Objective: Clinical studies evaluating the role of leptin and adiponectin on bone metabolism had shown conflicting results, and data about the effect of anticatabolic drugs on these adipokines are scarce. Our aims were to determine adiponectin and leptin levels in osteoporotic postmenopausal women and their relationship with bone mass and bone turnover and to analyze changes on adiponectin and leptin levels after treatment with raloxifene or alendronate.
Methods: We selected 53 women (mean ± SD age, 63 ± 7 y) with postmenopausal osteoporosis divided into two treatment groups: raloxifene (60 mg/d; n = 20) or alendronate (70 mg/wk; n = 33) during a period of 1 year. Bone mineral density by dual-energy x-ray absorptiometry and serum levels of leptin, adiponectin, and bone turnovers markers were determined at baseline and at 1 year after treatment.
Results: Baseline levels of leptin were correlated to body mass index (r = 0.47; P < 0.01), waist circumference (r = 0.38, P = 0.01), and estradiol (r = 0.4, P = 0.003). Adiponectin was inversely related to bone-specific alkaline phosphatase (r = −0.41, P < 0.01) and serum crosslaps (r = −0.35; P < 0.01). There was no correlation between bone mineral density, leptin, and adiponectin. After 12 months, no changes were observed in leptin and adiponectin in the alendronate group; however, a significant increase in leptin levels (973.5 ± 637.4 pM/mL vs 1,305.7 ± 793.5 pM/mL; P = 0.031) was detected in the raloxifene group, whereas adiponectin levels showed no significant changes (P = 0.46).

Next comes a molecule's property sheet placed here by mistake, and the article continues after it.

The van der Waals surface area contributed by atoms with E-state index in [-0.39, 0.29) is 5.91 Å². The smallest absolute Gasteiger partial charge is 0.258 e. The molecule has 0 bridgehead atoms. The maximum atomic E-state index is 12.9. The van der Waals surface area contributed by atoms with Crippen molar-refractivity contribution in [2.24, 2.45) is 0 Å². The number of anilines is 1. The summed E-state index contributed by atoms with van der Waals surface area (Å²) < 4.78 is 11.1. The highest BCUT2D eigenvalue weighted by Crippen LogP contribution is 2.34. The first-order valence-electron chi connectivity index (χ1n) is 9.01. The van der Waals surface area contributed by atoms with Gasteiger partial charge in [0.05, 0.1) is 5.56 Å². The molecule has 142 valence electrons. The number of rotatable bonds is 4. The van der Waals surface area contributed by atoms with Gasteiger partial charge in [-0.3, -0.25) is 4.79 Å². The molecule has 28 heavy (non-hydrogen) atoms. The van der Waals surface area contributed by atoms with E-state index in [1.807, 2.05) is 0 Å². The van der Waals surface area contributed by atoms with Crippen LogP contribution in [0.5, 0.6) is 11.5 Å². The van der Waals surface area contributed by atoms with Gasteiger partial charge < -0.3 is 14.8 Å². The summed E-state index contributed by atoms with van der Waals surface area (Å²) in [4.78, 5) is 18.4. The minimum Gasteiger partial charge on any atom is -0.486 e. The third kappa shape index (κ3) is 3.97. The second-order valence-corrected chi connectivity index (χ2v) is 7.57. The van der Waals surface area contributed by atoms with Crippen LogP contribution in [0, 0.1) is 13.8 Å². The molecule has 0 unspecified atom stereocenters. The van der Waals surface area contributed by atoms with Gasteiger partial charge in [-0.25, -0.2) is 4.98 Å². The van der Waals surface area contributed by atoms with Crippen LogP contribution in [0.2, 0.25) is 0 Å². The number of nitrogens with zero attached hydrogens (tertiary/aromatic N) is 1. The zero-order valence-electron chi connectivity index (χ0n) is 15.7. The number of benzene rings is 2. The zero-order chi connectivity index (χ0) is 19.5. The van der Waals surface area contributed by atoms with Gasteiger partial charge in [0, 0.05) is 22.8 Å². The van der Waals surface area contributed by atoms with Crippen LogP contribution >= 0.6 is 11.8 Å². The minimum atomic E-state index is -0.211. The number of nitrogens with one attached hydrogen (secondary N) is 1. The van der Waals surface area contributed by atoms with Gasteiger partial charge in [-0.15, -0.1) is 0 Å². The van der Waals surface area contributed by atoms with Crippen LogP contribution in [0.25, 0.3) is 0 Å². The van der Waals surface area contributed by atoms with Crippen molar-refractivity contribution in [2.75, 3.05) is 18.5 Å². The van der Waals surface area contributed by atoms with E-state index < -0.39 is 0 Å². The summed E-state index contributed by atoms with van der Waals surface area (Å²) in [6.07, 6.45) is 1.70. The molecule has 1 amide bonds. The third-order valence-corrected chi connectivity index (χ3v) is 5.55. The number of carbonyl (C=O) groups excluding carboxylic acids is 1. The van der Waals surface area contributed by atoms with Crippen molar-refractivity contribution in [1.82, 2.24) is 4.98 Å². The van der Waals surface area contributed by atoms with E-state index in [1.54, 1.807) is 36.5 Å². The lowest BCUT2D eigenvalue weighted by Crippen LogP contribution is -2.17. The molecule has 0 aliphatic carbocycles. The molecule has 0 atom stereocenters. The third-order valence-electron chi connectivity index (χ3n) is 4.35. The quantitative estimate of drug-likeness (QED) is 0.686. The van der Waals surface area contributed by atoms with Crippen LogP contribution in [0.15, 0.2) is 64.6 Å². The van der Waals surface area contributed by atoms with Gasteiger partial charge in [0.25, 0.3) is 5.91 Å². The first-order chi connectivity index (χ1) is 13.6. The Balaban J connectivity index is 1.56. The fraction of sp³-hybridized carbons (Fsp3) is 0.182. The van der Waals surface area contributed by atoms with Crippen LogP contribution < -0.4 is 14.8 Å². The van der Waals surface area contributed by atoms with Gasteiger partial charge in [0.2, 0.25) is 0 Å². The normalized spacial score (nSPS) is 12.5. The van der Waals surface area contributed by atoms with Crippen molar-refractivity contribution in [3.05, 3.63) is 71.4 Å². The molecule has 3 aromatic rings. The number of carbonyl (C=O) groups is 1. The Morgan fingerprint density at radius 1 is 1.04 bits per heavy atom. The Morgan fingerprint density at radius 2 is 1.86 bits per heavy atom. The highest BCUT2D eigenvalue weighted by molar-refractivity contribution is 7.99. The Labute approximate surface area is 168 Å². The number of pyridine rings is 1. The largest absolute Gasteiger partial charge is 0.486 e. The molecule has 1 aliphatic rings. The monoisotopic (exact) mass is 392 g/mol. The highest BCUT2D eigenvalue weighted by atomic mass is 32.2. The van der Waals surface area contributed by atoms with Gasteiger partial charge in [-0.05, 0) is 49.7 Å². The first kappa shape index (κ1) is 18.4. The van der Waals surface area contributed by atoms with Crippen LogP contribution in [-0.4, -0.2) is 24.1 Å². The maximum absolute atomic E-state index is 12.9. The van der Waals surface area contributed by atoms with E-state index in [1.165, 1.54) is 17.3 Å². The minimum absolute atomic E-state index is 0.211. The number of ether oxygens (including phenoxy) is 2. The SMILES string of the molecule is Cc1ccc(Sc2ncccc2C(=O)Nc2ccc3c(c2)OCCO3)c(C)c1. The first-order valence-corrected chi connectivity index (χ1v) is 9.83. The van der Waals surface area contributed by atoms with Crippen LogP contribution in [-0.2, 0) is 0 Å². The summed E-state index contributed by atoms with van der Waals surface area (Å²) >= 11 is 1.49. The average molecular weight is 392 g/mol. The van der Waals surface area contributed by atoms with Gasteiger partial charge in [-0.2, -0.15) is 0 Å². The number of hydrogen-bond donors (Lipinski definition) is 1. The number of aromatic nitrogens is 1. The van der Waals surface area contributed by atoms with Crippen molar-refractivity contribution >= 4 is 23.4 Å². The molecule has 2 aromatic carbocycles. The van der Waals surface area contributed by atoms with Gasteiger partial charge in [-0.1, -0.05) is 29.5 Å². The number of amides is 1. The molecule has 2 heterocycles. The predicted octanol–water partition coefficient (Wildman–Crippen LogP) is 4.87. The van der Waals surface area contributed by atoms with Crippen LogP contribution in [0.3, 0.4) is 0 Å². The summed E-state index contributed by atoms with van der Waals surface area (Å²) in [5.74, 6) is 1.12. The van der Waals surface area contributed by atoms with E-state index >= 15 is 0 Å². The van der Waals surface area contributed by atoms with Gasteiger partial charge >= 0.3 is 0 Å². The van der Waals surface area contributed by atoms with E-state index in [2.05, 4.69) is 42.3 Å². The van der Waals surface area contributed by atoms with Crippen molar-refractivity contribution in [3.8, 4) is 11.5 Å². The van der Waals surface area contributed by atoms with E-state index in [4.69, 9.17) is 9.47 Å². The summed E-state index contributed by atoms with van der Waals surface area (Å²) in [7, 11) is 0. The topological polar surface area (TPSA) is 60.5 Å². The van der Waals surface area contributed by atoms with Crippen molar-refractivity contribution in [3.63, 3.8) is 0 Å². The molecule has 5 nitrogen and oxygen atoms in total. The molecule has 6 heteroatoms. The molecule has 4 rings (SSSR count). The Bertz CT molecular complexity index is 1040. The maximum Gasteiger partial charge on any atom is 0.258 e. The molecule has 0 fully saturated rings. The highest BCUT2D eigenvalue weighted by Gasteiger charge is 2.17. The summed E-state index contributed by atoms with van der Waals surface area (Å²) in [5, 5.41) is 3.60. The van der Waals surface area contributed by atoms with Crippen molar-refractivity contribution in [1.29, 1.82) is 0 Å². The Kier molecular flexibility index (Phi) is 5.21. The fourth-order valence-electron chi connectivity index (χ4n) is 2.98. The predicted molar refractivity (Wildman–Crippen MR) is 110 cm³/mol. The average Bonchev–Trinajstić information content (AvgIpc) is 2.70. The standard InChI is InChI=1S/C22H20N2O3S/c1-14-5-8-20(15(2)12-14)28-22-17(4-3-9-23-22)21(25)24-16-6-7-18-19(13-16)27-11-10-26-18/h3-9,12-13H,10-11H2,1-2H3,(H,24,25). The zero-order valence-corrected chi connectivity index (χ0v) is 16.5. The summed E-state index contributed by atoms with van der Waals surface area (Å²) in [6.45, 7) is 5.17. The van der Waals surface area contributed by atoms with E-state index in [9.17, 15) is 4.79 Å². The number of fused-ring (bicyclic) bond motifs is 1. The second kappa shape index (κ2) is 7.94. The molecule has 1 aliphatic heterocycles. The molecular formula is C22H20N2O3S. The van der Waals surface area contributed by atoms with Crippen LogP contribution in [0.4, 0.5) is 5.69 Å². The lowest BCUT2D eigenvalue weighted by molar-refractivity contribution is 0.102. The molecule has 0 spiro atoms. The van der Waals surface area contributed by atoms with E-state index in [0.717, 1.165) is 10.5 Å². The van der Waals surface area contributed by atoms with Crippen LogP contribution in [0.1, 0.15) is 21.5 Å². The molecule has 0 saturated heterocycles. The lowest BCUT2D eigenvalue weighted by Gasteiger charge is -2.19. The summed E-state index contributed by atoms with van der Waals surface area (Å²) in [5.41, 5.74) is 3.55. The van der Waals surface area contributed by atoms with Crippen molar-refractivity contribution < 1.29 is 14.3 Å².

Conclusions: In postmenopausal women with osteoporosis, raloxifene induces a significant increase in leptin levels without significant changes in adiponectin serum levels. The antiresorptive effect of raloxifene and alendronate is not substantially influenced by changes in leptin or adiponectin levels.
The antiresorptive effect of raloxifene and alendronate is not substantially influenced by changes in leptin or adiponectin levels.
From the 1Bone Metabolic Unit, Endocrinology Division, Hospital Universitario San Cecilio, Granada; 2Endocrinology Division, Hospital Virgen de la Victoria, CIBER Fisiopatologìa de la Obesidad y Nutriciòn (06/03), Instituto de Salud Carlos III, Málaga; and 3Endocrinology Division, Hospital Torrecárdenas, Almería, Spain.
Received April 28, 2011; revised and accepted June 7, 2011.
Funding/support: This work was not supported by any specific grant.
Financial disclosure/conflicts of interest: None reported.
Address correspondence to: Manuel Muñoz-Torres, MD, PhD, Bone Metabolic Unit. Endocrinology. Hospital Universitario San Cecilio, Av. Dr. Oloriz 16, 18012 Granada, Spain. E-mail: firstname.lastname@example.org